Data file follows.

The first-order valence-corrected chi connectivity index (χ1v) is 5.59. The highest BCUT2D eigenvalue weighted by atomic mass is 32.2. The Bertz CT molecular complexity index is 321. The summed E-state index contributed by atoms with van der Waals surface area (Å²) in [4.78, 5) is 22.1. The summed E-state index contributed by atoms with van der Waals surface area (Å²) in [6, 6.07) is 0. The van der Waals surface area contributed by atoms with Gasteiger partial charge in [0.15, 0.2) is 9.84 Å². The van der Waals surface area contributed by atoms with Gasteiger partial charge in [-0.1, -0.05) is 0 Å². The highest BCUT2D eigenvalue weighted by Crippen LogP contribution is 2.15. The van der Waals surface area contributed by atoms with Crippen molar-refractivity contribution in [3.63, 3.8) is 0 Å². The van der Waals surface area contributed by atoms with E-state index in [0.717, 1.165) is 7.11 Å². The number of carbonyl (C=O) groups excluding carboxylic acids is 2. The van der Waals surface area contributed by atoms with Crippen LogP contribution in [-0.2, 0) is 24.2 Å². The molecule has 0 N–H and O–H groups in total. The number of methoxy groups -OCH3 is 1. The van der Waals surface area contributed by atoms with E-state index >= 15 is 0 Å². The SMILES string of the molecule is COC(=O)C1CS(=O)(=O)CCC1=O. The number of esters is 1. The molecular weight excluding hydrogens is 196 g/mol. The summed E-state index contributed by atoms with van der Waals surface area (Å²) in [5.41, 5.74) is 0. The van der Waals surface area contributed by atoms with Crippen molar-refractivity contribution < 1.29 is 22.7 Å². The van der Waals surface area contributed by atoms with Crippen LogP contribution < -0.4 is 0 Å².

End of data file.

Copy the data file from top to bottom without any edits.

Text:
The first-order valence-corrected chi connectivity index (χ1v) is 5.59. The highest BCUT2D eigenvalue weighted by atomic mass is 32.2. The Bertz CT molecular complexity index is 321. The summed E-state index contributed by atoms with van der Waals surface area (Å²) in [4.78, 5) is 22.1. The summed E-state index contributed by atoms with van der Waals surface area (Å²) in [6, 6.07) is 0. The van der Waals surface area contributed by atoms with Gasteiger partial charge in [0.15, 0.2) is 9.84 Å². The van der Waals surface area contributed by atoms with Gasteiger partial charge in [-0.1, -0.05) is 0 Å². The highest BCUT2D eigenvalue weighted by Crippen LogP contribution is 2.15. The van der Waals surface area contributed by atoms with Crippen molar-refractivity contribution in [3.63, 3.8) is 0 Å². The van der Waals surface area contributed by atoms with E-state index in [0.717, 1.165) is 7.11 Å². The number of carbonyl (C=O) groups excluding carboxylic acids is 2. The van der Waals surface area contributed by atoms with Crippen LogP contribution in [-0.2, 0) is 24.2 Å². The molecule has 0 N–H and O–H groups in total. The number of methoxy groups -OCH3 is 1. The van der Waals surface area contributed by atoms with E-state index >= 15 is 0 Å². The SMILES string of the molecule is COC(=O)C1CS(=O)(=O)CCC1=O. The number of esters is 1. The molecular weight excluding hydrogens is 196 g/mol. The summed E-state index contributed by atoms with van der Waals surface area (Å²) in [5.41, 5.74) is 0. The van der Waals surface area contributed by atoms with Crippen molar-refractivity contribution < 1.29 is 22.7 Å². The van der Waals surface area contributed by atoms with Crippen LogP contribution < -0.4 is 0 Å².